Using Internet Archives for checking Domain Age

internet-archive-as-domain-age-checkerChecking the first archive page is a good indicator of domain age. The largest and most popular archive is the Wayback Machine which contains 10 billion pages collected as early as year 1996, just a year before Larry and Sergey first crawled the internet using a program named Googlebot in year 1997.

A number of Domain age checkers such as webconfs.com are using their library index for domain age. Archive-it and WebCite are other alternatives but with only limited index usually images, pdf’s and newspaper articles.

How to check the age of domain using archives:

  1. Go to Wayback Machine page.
  2. Enter the homepage of the domain. i.e. http://www.heraldsun.com.au
  3. Click “Take me Back”
  4. The first archive page would presumably represent the first published date. For http://www.heraldusn.com.au, it’s November 5, 1996.
  5. Do the math. So for heraldsun.com.au, as of today Jan-2011, its age of domain is about 14 years old.

It’s a quick and easy process. Before launching up any SEO startup campaign, further understanding on the background of domain age would be an instrumental part in your competition analysis phase then draw conclusions by investigating your methodology’s pros and cons:

Advantages:

  • Has information in which are not available in Whois Registration details.

Whois sometimes provides limited support to some sites with different local TLD’s such as .com.au and other countries. Checking its local internet registrar doesn’t help either, all it provides is its date of the latest modication of the domain registration details unto which does not provide much helpful insights to SEO.A whois lookup for www.heraldsun.com.au will on return the latest modification date of the domain name.

  • A very good indicator of when the site started publishing content.

Google takes into account when it started publishing content, getting readership and acquiring backlinks. This is the key element of correlating age with authority. Domain registration details hold an ill-defined description of the Age-Authority concept. Some domains are parked, blank with it was first registered –therefore not drawing enough recognition for SEO score.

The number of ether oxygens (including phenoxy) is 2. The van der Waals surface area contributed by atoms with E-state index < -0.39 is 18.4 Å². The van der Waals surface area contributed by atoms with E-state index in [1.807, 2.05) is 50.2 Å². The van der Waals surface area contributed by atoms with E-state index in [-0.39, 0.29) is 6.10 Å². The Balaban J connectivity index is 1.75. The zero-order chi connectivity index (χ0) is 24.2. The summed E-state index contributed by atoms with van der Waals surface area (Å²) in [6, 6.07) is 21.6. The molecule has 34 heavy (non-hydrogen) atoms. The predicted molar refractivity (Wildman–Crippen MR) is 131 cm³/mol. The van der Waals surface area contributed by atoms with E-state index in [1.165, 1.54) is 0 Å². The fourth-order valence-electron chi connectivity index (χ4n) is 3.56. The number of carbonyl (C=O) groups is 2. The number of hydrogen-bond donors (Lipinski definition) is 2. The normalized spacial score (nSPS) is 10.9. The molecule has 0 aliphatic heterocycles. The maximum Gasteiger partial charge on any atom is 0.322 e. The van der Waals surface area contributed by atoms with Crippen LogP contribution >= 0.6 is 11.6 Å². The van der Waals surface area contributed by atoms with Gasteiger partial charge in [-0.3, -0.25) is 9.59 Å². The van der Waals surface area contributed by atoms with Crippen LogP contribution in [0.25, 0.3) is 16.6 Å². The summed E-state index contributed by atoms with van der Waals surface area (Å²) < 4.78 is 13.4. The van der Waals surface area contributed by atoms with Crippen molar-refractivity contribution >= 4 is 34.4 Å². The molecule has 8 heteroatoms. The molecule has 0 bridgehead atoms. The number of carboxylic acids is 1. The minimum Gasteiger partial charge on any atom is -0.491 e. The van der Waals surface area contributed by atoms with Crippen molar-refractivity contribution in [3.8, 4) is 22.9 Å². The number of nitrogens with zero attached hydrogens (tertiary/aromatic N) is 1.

• Provide a webpage snapshot back through time.

A lot could happen for a domain within 5 years. It could have expired, dormant or purchased,  offering a different topic. For a site to earn authority through time, it should be consistent and dynamic.

Disadvantages:

  • Limited information size.

Web spiders for these archives can only support a small part of the overly large size of the internet web pages. This signifies that some sites may not be found in internet archives at all.  Since most of these organizations are not well-funded and offering these services for free, it is only fair to concur and make use of what’s available.

  • Inaccurate age

Its archive technology would predominately rely on links for the spiders to recognize new web pages.  A new site with poor online promotion would have an inaccurate domain age which is consequent to late archive dates.

Internet archives provide the best SEO component for domain age. This demonstrates how the site accumulates topical authority over time.  Showing the best results ranges down to relevance and authority –authority in the form of on-page and off-page groundwork. 80% of these is derived from links — quantity and most importantly quality; 20% coming from on-page –content quality and the age of your domain, which is the summation of your expertise and trust value as you go through time.


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This is a DoFollow blog. Comments providing helpful insights are highly encourage. Please don't spam. Thanks!

    • Buddha Blessed
    • January 9th, 2011

    Before, I prefer to use whois details for domain age, and even resort sometimes to using the modification date, which now I think as a very poor gauge.

  1. Thanks for the share. this is a very good tool on finding out the domain age of a competitor site or even when looking for a good site. Thank you much.

  2. thanks for this post its really interesting i bookmark your site for future stuff..

  3. Truly said archive is a better option. You know I hadn’t take archive into consideration before, but it’s amazing ?
    Thanks for sharing such a useful tip with us. Keep writing will be waiting for your valuable tips.

  4. Good stuff. I guess that the Wayback Machine has uses other than digging up your old teenage blog ;)

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